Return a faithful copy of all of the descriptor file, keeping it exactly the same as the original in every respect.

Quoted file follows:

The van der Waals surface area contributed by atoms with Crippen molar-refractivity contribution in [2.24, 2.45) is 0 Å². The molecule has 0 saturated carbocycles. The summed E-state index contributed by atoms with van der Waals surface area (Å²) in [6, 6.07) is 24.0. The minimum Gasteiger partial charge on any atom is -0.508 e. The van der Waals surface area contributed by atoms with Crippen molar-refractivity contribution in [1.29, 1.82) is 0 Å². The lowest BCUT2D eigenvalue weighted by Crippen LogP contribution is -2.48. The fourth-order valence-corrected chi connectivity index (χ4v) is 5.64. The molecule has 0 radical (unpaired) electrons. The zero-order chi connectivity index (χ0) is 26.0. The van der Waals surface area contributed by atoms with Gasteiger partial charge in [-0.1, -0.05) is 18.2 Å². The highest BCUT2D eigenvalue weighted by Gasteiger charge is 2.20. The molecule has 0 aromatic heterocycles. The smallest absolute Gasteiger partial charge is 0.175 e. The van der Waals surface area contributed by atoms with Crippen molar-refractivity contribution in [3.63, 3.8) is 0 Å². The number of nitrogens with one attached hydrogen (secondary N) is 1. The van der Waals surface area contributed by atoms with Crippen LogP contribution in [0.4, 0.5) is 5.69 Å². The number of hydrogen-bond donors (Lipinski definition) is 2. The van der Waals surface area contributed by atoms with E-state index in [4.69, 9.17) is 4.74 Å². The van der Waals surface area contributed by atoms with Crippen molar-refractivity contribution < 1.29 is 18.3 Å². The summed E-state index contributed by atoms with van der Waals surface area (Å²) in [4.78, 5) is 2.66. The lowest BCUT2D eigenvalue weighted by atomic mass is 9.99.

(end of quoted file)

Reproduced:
The van der Waals surface area contributed by atoms with Crippen molar-refractivity contribution in [2.24, 2.45) is 0 Å². The molecule has 0 saturated carbocycles. The summed E-state index contributed by atoms with van der Waals surface area (Å²) in [6, 6.07) is 24.0. The minimum Gasteiger partial charge on any atom is -0.508 e. The van der Waals surface area contributed by atoms with Crippen molar-refractivity contribution in [1.29, 1.82) is 0 Å². The lowest BCUT2D eigenvalue weighted by Crippen LogP contribution is -2.48. The fourth-order valence-corrected chi connectivity index (χ4v) is 5.64. The molecule has 0 radical (unpaired) electrons. The zero-order chi connectivity index (χ0) is 26.0. The van der Waals surface area contributed by atoms with Gasteiger partial charge in [-0.1, -0.05) is 18.2 Å². The highest BCUT2D eigenvalue weighted by Gasteiger charge is 2.20. The molecule has 0 aromatic heterocycles. The smallest absolute Gasteiger partial charge is 0.175 e. The van der Waals surface area contributed by atoms with Crippen molar-refractivity contribution in [3.63, 3.8) is 0 Å². The number of nitrogens with one attached hydrogen (secondary N) is 1. The van der Waals surface area contributed by atoms with Crippen LogP contribution in [0.4, 0.5) is 5.69 Å². The number of hydrogen-bond donors (Lipinski definition) is 2. The van der Waals surface area contributed by atoms with E-state index in [4.69, 9.17) is 4.74 Å². The van der Waals surface area contributed by atoms with Crippen molar-refractivity contribution < 1.29 is 18.3 Å². The summed E-state index contributed by atoms with van der Waals surface area (Å²) in [4.78, 5) is 2.66. The lowest BCUT2D eigenvalue weighted by atomic mass is 9.99.